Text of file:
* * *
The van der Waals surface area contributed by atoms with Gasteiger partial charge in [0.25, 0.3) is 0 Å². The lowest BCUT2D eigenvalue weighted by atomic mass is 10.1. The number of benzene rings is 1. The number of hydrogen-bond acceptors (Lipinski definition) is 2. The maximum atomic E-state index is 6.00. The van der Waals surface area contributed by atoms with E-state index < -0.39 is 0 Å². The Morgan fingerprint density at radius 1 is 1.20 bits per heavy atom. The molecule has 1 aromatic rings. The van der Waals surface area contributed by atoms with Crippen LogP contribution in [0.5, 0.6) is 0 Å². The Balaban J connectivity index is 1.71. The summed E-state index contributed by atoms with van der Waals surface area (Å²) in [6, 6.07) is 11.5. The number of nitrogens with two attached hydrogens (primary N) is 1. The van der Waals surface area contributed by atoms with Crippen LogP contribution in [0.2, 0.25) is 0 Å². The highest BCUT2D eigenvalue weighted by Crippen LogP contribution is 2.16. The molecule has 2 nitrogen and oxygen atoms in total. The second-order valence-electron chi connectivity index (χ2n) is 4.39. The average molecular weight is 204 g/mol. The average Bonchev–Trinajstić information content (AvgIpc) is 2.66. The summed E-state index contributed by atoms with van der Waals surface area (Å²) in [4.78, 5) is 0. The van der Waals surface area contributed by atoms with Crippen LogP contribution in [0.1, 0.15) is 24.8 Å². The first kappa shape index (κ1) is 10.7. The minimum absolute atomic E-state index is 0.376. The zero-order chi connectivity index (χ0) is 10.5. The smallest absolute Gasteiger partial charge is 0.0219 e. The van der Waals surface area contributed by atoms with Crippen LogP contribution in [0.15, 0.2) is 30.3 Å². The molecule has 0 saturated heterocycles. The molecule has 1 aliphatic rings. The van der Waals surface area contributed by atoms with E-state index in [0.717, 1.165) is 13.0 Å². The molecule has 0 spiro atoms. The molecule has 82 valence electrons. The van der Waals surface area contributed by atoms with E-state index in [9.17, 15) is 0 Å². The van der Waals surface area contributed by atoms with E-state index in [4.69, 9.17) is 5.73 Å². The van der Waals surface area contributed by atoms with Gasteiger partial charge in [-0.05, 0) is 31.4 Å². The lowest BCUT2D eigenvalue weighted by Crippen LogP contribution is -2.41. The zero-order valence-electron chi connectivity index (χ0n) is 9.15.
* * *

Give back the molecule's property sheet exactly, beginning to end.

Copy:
The van der Waals surface area contributed by atoms with Gasteiger partial charge in [0.25, 0.3) is 0 Å². The lowest BCUT2D eigenvalue weighted by atomic mass is 10.1. The number of benzene rings is 1. The number of hydrogen-bond acceptors (Lipinski definition) is 2. The maximum atomic E-state index is 6.00. The van der Waals surface area contributed by atoms with E-state index < -0.39 is 0 Å². The Morgan fingerprint density at radius 1 is 1.20 bits per heavy atom. The molecule has 1 aromatic rings. The van der Waals surface area contributed by atoms with Crippen LogP contribution in [0.5, 0.6) is 0 Å². The Balaban J connectivity index is 1.71. The summed E-state index contributed by atoms with van der Waals surface area (Å²) in [6, 6.07) is 11.5. The number of nitrogens with two attached hydrogens (primary N) is 1. The van der Waals surface area contributed by atoms with Crippen LogP contribution in [0.2, 0.25) is 0 Å². The highest BCUT2D eigenvalue weighted by Crippen LogP contribution is 2.16. The molecule has 2 nitrogen and oxygen atoms in total. The second-order valence-electron chi connectivity index (χ2n) is 4.39. The average molecular weight is 204 g/mol. The average Bonchev–Trinajstić information content (AvgIpc) is 2.66. The summed E-state index contributed by atoms with van der Waals surface area (Å²) in [4.78, 5) is 0. The van der Waals surface area contributed by atoms with Crippen LogP contribution in [0.1, 0.15) is 24.8 Å². The first kappa shape index (κ1) is 10.7. The minimum absolute atomic E-state index is 0.376. The zero-order chi connectivity index (χ0) is 10.5. The smallest absolute Gasteiger partial charge is 0.0219 e. The van der Waals surface area contributed by atoms with Crippen LogP contribution in [0.15, 0.2) is 30.3 Å². The molecule has 0 saturated heterocycles. The molecule has 1 aliphatic rings. The van der Waals surface area contributed by atoms with E-state index in [0.717, 1.165) is 13.0 Å². The molecule has 0 spiro atoms. The molecule has 82 valence electrons. The van der Waals surface area contributed by atoms with E-state index in [9.17, 15) is 0 Å². The van der Waals surface area contributed by atoms with E-state index in [4.69, 9.17) is 5.73 Å². The van der Waals surface area contributed by atoms with Gasteiger partial charge in [-0.05, 0) is 31.4 Å². The lowest BCUT2D eigenvalue weighted by Crippen LogP contribution is -2.41. The zero-order valence-electron chi connectivity index (χ0n) is 9.15.